Finnish plans were forced to turn around – Russia is singled out

Two Finnish planes have been forced to turn around during their journeys from Helsinki to Estonia.
The plane’s GPS signal was disrupted, making it impossible to land at the airport in the city of Tartu.
– The pilot said that an accurate GPS signal was required to approach Tartu at night. Such was not available due to interference from the neighbors to the east, a passenger told Estonian ERR.

The plane, which was on its way from Helsinki to Estonia’s second largest city, Tartu, on Friday evening was forced to turn around shortly before it was scheduled to land. The same thing happened the night before, reports Estonian ERR.

The signal was interrupted

The reason why the two Finnair planes had to turn is that the plane’s GPS signal was disrupted. Tallinn Airport states that the signal was disrupted during the flight and not in connection with landing.

– Our pilots are aware of GPS interference and the aircraft’s system detects them quickly. The plan uses several sources to calculate the aircraft’s position, a spokesperson for Finnair told ERR.

Usually it is possible to land at most airports using the other systems, but at Tartu airport a GPS signal is required.

– That is the reason why the plan has not been able to land, says the spokesperson.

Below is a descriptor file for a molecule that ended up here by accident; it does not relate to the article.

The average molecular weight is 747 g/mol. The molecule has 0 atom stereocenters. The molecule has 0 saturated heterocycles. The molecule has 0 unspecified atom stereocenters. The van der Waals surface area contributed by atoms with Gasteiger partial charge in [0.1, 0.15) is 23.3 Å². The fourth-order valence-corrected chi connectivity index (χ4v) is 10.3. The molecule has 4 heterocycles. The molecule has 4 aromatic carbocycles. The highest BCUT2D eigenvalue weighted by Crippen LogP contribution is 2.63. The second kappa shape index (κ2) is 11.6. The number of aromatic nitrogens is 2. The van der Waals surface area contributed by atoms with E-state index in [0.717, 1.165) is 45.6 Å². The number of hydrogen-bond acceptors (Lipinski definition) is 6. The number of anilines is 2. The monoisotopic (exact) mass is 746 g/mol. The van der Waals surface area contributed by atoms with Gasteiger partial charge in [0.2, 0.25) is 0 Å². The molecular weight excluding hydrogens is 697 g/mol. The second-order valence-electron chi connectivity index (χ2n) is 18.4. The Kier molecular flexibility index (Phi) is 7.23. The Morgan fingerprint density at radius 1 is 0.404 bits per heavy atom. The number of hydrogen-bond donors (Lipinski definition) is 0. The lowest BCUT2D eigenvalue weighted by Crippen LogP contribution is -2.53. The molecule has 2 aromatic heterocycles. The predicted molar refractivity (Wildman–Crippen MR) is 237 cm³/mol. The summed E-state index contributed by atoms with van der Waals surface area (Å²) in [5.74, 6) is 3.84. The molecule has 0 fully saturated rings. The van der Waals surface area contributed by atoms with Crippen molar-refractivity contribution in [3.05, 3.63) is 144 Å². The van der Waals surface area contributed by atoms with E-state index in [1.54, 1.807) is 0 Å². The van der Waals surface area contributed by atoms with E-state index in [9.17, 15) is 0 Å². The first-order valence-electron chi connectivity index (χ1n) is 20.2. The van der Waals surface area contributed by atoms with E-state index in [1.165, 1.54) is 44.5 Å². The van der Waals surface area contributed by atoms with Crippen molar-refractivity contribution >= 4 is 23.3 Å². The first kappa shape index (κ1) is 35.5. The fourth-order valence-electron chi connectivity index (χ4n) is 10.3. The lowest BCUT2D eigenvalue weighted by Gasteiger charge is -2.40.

Points out the neighbor to the east

Like the pilot on the Finnair plane who was forced to turn around, the former Estonian president Toomas Hendrik Ilves singles out Russia as responsible.

In January, GPS interference was also detected in the area. Then the Estonian commander Martin Herem also believed that Russia was responsible, reports Bloomberg. The disruptions will then have affected air traffic, mobile phones and weapons systems. Herem could not confirm that Russia was responsible, but said it was most likely.

– Russia has demonstrated its capability of electronic warfare in several places, not only in Ukraine and in the Baltic countries, said Herem.

Newsweek reports that there is information that the disturbances in January came from the Russian enclave of Kaliningrad. Disturbances must also have been registered in the southern parts of Sweden, Latvia and Poland.

Ongoing since 2022

The GPS jams have been going on since 2022 and Lotte-Triin Narusk, press manager at the Estonian Air Navigation Center says that the number of GPS jams has increased, affecting air traffic.

– At Tartu airport, planes can land mainly with the help of GPS-based solutions, says Narusk.

In good weather, there are also other techniques that can be used when landing. The airport in Tallinn is said to be a controlled airspace where the air navigation center has traffic management services.